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Zands v. Nelson

ELR Citation: 22 ELR 20757
Nos. Nos. 89-0989-GT, 90-1144-GT, 779 F. Supp. 1254/34 ERC 1561/(S.D. Cal., 12/03/1991)

The court holds that the owners of land contaminated with gasoline from underground storage tanks (USTs) at a gas station on the plaintiffs' property may bring a citizen suit under §7002 of the Resource Conservation and Recovery Act (RCRA) against past owners of the property, past operators of the gas station, and installers of piping and pumps for the tanks. The court first holds that the plaintiffs complied with the 90-day notice requirement in RCRA §7002(b)(2)(A). The court holds that the plaintiffs need only comply with the requirement for their third amended complaint, which contained the §7002 claim, because causes of action not contained in the third complaint are not before the court. The court holds that for purposes of §7002(a)(1)(B), the plaintiffs' cause of action commenced with the filing of the third amended complaint, because an alternative rule would require the plaintiffs to give the 90-day notice before filing a complaint that does not include a §7002(a)(1)(B) claim. The court next holds that the 90-day notice need not be followed by a nonadversarial period. The plain meaning of the statute does not mention or require a nonadversarial period, and the lack of a nonadversarial requirement will not affect a government agency's decision to intervene in a suit. Moreover, without this requirement alleged violators would still have the opportunity, and the incentive, to take measures to stop the commencement of the §7002(a)(1)(B) action.

The court rules that the leakage of gasoline from a UST can create a cause of action under §7002. RCRA does not contain a petroleum exception. Although RCRA §9001 established a separate response program for USTs that leak various products, including petroleum, the legislative history of §9001 is not dispositive of congressional intent. The existence of a special program for USTs under §9001 does not mean that program was intended to be the exclusive means for addressing possible contamination from USTs. The court further notes that an Environmental Protection Agency memorandum states that gasoline leaking from USTs may be controlled under RCRA as "solid waste." The court holds that the creation of solid waste, and the subsequent abandonment of it in the ground, will support a cause of action under RCRA §7002(a)(1)(B), because of the statute's plain meaning, Congress' reference to RCRA as a "cradle-to-grave regulatory regime," and the inclusion of generators within the meaning of "persons" in §7002(a)(1)(B).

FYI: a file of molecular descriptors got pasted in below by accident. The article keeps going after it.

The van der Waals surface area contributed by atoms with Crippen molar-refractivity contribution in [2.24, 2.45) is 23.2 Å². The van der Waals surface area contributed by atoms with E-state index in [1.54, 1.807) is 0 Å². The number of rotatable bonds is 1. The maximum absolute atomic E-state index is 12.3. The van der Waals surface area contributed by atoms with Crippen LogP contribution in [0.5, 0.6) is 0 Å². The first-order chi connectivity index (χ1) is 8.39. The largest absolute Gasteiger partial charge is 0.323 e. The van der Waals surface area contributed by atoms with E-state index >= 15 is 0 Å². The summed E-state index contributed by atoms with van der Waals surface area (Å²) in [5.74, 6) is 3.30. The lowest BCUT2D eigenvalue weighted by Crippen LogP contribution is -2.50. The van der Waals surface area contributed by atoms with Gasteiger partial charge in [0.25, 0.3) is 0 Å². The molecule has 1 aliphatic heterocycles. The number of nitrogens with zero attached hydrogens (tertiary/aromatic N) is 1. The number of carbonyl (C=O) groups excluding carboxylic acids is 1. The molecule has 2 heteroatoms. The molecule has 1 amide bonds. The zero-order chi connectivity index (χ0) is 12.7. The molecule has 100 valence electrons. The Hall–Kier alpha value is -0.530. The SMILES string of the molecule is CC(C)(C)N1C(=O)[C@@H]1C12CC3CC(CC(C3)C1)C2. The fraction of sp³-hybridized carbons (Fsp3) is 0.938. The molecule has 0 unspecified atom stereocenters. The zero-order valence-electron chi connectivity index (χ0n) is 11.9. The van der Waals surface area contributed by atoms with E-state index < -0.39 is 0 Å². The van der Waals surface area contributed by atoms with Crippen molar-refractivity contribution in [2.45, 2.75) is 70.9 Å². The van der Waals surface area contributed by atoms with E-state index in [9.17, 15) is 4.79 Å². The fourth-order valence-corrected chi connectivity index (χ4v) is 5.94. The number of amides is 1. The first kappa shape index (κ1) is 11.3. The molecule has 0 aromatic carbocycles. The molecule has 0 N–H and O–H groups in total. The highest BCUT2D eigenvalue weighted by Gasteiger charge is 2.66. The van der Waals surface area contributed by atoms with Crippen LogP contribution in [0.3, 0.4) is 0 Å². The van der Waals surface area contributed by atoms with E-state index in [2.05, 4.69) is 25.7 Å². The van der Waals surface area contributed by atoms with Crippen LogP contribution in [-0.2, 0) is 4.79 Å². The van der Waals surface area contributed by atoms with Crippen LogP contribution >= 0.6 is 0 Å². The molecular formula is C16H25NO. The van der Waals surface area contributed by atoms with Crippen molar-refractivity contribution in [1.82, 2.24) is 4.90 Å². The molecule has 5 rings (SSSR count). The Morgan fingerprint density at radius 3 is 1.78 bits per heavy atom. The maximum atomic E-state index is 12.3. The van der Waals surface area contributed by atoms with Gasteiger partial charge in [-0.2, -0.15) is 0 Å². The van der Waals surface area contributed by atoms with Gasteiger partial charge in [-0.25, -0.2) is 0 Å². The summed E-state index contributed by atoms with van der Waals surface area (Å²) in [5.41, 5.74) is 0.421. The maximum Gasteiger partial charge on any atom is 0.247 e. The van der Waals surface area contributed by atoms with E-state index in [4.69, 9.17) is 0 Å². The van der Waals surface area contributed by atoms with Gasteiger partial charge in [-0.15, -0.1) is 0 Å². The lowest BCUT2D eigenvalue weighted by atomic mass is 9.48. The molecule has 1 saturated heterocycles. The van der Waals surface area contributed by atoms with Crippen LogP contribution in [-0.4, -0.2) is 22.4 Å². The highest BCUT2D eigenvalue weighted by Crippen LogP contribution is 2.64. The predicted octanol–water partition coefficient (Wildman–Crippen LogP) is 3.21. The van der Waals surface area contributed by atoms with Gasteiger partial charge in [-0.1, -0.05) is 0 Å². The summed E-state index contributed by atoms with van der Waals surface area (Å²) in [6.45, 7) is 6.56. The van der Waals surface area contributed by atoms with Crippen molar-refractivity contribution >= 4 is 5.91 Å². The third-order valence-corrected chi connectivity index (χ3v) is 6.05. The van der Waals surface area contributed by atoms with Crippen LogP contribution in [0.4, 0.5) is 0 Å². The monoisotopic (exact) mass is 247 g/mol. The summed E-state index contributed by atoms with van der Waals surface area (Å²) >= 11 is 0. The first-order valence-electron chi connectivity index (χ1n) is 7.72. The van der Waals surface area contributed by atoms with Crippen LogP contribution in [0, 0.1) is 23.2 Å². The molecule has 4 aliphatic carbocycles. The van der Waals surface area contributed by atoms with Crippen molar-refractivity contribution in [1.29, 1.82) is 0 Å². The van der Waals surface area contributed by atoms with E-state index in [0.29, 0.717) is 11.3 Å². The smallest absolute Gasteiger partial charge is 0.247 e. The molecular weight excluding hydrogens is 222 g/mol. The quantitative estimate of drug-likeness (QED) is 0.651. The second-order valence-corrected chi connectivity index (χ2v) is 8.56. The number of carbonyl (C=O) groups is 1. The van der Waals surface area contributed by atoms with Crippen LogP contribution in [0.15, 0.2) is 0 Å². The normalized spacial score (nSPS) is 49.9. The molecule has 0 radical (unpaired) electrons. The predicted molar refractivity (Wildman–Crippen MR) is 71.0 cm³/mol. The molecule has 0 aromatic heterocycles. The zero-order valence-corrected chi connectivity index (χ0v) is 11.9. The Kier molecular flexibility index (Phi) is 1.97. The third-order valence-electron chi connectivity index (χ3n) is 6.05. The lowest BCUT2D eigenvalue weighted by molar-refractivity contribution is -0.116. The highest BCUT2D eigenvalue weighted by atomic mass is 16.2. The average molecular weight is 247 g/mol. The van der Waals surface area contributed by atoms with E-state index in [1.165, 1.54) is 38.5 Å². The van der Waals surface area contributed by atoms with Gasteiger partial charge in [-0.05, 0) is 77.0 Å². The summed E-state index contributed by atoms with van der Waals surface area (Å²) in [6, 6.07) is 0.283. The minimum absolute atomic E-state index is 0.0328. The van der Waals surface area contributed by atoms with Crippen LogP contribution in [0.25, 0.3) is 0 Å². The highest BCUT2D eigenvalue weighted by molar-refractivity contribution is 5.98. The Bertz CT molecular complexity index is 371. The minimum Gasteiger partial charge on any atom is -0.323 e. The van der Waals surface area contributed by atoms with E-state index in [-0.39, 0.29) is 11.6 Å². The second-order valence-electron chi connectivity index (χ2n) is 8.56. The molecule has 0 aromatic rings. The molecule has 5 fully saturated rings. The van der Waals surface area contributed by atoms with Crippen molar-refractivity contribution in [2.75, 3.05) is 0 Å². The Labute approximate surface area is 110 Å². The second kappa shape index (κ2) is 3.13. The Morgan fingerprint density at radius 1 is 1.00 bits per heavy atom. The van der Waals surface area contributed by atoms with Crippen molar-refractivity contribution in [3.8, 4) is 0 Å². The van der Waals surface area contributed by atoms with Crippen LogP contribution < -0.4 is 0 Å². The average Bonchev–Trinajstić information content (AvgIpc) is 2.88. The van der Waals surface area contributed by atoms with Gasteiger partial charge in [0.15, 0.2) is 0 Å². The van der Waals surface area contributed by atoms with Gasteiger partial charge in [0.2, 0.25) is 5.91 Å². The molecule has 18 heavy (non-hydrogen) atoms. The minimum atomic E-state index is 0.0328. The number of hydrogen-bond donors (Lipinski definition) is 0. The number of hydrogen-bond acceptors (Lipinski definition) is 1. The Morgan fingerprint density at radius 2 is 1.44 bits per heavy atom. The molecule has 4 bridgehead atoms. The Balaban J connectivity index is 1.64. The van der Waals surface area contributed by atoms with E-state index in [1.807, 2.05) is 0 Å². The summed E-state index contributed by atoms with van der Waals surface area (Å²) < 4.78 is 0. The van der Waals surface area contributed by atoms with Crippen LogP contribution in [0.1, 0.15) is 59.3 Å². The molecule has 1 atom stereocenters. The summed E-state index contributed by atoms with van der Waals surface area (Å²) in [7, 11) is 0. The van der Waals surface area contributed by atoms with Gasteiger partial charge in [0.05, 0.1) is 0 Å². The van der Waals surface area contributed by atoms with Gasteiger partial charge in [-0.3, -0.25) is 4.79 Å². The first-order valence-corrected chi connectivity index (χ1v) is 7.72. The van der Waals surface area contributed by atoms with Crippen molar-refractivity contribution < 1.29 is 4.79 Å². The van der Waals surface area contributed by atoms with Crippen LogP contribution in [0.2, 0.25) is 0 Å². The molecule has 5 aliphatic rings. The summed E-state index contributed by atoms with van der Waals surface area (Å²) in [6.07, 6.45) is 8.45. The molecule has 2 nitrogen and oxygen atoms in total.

The court next holds that the defendants' motions for summary judgment on the issue of contribution are premature. However, the court holds that each defendant may be a "contributor" under RCRA, because none of the defendants is so far removed that it can be said, as a matter of law, he or she did not contribute to the leakage. Finally, the court holds that the plaintiffs' motion for partial summary judgment is premature, because the defendants are still conducting discovery on the site as to the cause or causes of the contamination.

Counsel for Plaintiffs
Harry V. McGahey
McGahey & McGahey
1200 3rd Ave., San Diego CA 92122
(619) 597-2444

Counsel for Defendants
John H. Stephens, Lynn M. Beekman
Robbins & Keehn
530 B St., Ste. 1700, San Diego CA 92101
(619) 232-1700